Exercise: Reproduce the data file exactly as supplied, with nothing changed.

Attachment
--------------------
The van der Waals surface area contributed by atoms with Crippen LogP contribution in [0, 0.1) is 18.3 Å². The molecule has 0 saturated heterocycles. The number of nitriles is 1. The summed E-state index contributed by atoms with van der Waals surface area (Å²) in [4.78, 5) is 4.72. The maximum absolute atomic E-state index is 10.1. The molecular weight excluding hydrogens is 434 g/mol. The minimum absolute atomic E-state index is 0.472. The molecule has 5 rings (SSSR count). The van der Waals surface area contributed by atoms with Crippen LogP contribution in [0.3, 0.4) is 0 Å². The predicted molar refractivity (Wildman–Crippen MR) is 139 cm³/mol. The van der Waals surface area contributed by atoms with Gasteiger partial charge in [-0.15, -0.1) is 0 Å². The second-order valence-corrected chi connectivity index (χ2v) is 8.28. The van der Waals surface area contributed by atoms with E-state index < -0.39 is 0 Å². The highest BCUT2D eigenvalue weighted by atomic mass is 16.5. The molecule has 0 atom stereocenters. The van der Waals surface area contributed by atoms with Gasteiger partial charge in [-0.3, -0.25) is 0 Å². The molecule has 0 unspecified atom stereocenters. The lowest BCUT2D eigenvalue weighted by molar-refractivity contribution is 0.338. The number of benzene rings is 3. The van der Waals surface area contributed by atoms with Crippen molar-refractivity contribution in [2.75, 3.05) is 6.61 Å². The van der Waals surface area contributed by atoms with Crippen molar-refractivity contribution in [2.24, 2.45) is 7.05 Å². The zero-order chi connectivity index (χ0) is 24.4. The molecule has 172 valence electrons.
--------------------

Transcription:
The van der Waals surface area contributed by atoms with Crippen LogP contribution in [0, 0.1) is 18.3 Å². The molecule has 0 saturated heterocycles. The number of nitriles is 1. The summed E-state index contributed by atoms with van der Waals surface area (Å²) in [4.78, 5) is 4.72. The maximum absolute atomic E-state index is 10.1. The molecular weight excluding hydrogens is 434 g/mol. The minimum absolute atomic E-state index is 0.472. The molecule has 5 rings (SSSR count). The van der Waals surface area contributed by atoms with Crippen LogP contribution in [0.3, 0.4) is 0 Å². The predicted molar refractivity (Wildman–Crippen MR) is 139 cm³/mol. The van der Waals surface area contributed by atoms with Gasteiger partial charge in [-0.15, -0.1) is 0 Å². The second-order valence-corrected chi connectivity index (χ2v) is 8.28. The van der Waals surface area contributed by atoms with E-state index < -0.39 is 0 Å². The highest BCUT2D eigenvalue weighted by atomic mass is 16.5. The molecule has 0 atom stereocenters. The van der Waals surface area contributed by atoms with Gasteiger partial charge in [-0.3, -0.25) is 0 Å². The molecule has 0 unspecified atom stereocenters. The lowest BCUT2D eigenvalue weighted by molar-refractivity contribution is 0.338. The number of benzene rings is 3. The van der Waals surface area contributed by atoms with Crippen molar-refractivity contribution in [2.75, 3.05) is 6.61 Å². The van der Waals surface area contributed by atoms with Crippen molar-refractivity contribution in [2.24, 2.45) is 7.05 Å². The zero-order chi connectivity index (χ0) is 24.4. The molecule has 172 valence electrons.